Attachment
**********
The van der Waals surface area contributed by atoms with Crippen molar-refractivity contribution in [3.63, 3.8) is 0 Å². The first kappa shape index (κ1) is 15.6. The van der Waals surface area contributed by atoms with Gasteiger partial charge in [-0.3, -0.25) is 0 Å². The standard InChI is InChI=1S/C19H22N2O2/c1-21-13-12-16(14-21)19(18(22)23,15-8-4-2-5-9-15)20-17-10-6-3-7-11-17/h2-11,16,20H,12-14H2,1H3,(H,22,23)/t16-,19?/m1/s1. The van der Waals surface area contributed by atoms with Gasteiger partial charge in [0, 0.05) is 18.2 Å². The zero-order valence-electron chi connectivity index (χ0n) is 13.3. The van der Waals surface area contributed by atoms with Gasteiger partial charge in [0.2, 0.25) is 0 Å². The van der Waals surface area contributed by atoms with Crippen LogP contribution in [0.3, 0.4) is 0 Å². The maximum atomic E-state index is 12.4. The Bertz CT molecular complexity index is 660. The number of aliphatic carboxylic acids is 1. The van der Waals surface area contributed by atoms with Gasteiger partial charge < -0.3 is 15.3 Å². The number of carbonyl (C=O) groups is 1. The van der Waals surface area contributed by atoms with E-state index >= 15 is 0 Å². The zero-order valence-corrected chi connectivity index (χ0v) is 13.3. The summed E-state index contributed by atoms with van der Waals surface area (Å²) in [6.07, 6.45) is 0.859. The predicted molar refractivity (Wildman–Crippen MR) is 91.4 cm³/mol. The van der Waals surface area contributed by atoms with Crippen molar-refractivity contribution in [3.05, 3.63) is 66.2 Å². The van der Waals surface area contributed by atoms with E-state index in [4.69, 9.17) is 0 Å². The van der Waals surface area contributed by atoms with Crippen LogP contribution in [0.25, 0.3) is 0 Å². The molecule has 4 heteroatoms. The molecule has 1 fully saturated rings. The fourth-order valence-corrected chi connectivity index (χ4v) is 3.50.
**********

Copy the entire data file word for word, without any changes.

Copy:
The van der Waals surface area contributed by atoms with Crippen molar-refractivity contribution in [3.63, 3.8) is 0 Å². The first kappa shape index (κ1) is 15.6. The van der Waals surface area contributed by atoms with Gasteiger partial charge in [-0.3, -0.25) is 0 Å². The standard InChI is InChI=1S/C19H22N2O2/c1-21-13-12-16(14-21)19(18(22)23,15-8-4-2-5-9-15)20-17-10-6-3-7-11-17/h2-11,16,20H,12-14H2,1H3,(H,22,23)/t16-,19?/m1/s1. The van der Waals surface area contributed by atoms with Gasteiger partial charge in [0, 0.05) is 18.2 Å². The zero-order valence-electron chi connectivity index (χ0n) is 13.3. The van der Waals surface area contributed by atoms with Gasteiger partial charge in [0.2, 0.25) is 0 Å². The van der Waals surface area contributed by atoms with Crippen LogP contribution in [0.3, 0.4) is 0 Å². The maximum atomic E-state index is 12.4. The Bertz CT molecular complexity index is 660. The number of aliphatic carboxylic acids is 1. The van der Waals surface area contributed by atoms with Gasteiger partial charge < -0.3 is 15.3 Å². The number of carbonyl (C=O) groups is 1. The van der Waals surface area contributed by atoms with E-state index >= 15 is 0 Å². The zero-order valence-corrected chi connectivity index (χ0v) is 13.3. The summed E-state index contributed by atoms with van der Waals surface area (Å²) in [6.07, 6.45) is 0.859. The predicted molar refractivity (Wildman–Crippen MR) is 91.4 cm³/mol. The van der Waals surface area contributed by atoms with Crippen molar-refractivity contribution in [3.05, 3.63) is 66.2 Å². The van der Waals surface area contributed by atoms with E-state index in [4.69, 9.17) is 0 Å². The van der Waals surface area contributed by atoms with Crippen LogP contribution in [0.25, 0.3) is 0 Å². The molecule has 4 heteroatoms. The molecule has 1 fully saturated rings. The fourth-order valence-corrected chi connectivity index (χ4v) is 3.50.